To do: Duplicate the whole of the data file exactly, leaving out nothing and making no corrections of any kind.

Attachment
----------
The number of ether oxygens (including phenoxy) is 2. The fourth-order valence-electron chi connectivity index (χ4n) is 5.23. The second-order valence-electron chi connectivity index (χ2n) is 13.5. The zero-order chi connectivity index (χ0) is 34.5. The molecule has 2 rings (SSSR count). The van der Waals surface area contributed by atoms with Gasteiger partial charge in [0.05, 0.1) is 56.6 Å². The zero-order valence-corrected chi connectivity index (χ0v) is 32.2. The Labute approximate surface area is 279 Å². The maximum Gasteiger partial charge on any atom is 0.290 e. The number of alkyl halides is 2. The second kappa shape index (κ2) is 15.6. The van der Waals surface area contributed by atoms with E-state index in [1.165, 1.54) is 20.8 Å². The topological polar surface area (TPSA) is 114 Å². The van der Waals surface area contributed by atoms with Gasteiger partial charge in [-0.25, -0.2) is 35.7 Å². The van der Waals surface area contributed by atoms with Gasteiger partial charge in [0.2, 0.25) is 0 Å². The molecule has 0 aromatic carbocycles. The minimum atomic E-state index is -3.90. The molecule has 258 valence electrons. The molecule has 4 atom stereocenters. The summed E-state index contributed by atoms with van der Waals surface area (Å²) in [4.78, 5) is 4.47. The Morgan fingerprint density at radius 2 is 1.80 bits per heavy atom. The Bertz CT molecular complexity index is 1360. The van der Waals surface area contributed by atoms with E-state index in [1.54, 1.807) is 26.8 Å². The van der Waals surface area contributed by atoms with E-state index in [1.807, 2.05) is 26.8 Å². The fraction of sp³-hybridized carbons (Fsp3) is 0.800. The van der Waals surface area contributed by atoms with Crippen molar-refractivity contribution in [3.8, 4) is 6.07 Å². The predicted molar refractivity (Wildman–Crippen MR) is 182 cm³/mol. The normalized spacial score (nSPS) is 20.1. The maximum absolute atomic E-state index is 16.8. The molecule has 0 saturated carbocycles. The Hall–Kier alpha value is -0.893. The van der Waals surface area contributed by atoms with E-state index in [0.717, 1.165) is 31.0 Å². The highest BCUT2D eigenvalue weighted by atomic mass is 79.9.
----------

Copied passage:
The number of ether oxygens (including phenoxy) is 2. The fourth-order valence-electron chi connectivity index (χ4n) is 5.23. The second-order valence-electron chi connectivity index (χ2n) is 13.5. The zero-order chi connectivity index (χ0) is 34.5. The molecule has 2 rings (SSSR count). The van der Waals surface area contributed by atoms with Gasteiger partial charge in [0.05, 0.1) is 56.6 Å². The zero-order valence-corrected chi connectivity index (χ0v) is 32.2. The Labute approximate surface area is 279 Å². The maximum Gasteiger partial charge on any atom is 0.290 e. The number of alkyl halides is 2. The second kappa shape index (κ2) is 15.6. The van der Waals surface area contributed by atoms with E-state index in [1.165, 1.54) is 20.8 Å². The topological polar surface area (TPSA) is 114 Å². The van der Waals surface area contributed by atoms with Gasteiger partial charge in [-0.25, -0.2) is 35.7 Å². The van der Waals surface area contributed by atoms with Gasteiger partial charge in [0.2, 0.25) is 0 Å². The molecule has 0 aromatic carbocycles. The minimum atomic E-state index is -3.90. The molecule has 258 valence electrons. The molecule has 4 atom stereocenters. The summed E-state index contributed by atoms with van der Waals surface area (Å²) in [4.78, 5) is 4.47. The Morgan fingerprint density at radius 2 is 1.80 bits per heavy atom. The Bertz CT molecular complexity index is 1360. The van der Waals surface area contributed by atoms with E-state index in [1.54, 1.807) is 26.8 Å². The van der Waals surface area contributed by atoms with E-state index in [1.807, 2.05) is 26.8 Å². The fraction of sp³-hybridized carbons (Fsp3) is 0.800. The van der Waals surface area contributed by atoms with Crippen molar-refractivity contribution in [3.8, 4) is 6.07 Å². The predicted molar refractivity (Wildman–Crippen MR) is 182 cm³/mol. The normalized spacial score (nSPS) is 20.1. The maximum absolute atomic E-state index is 16.8. The molecule has 0 saturated carbocycles. The Hall–Kier alpha value is -0.893. The van der Waals surface area contributed by atoms with E-state index in [0.717, 1.165) is 31.0 Å². The highest BCUT2D eigenvalue weighted by atomic mass is 79.9.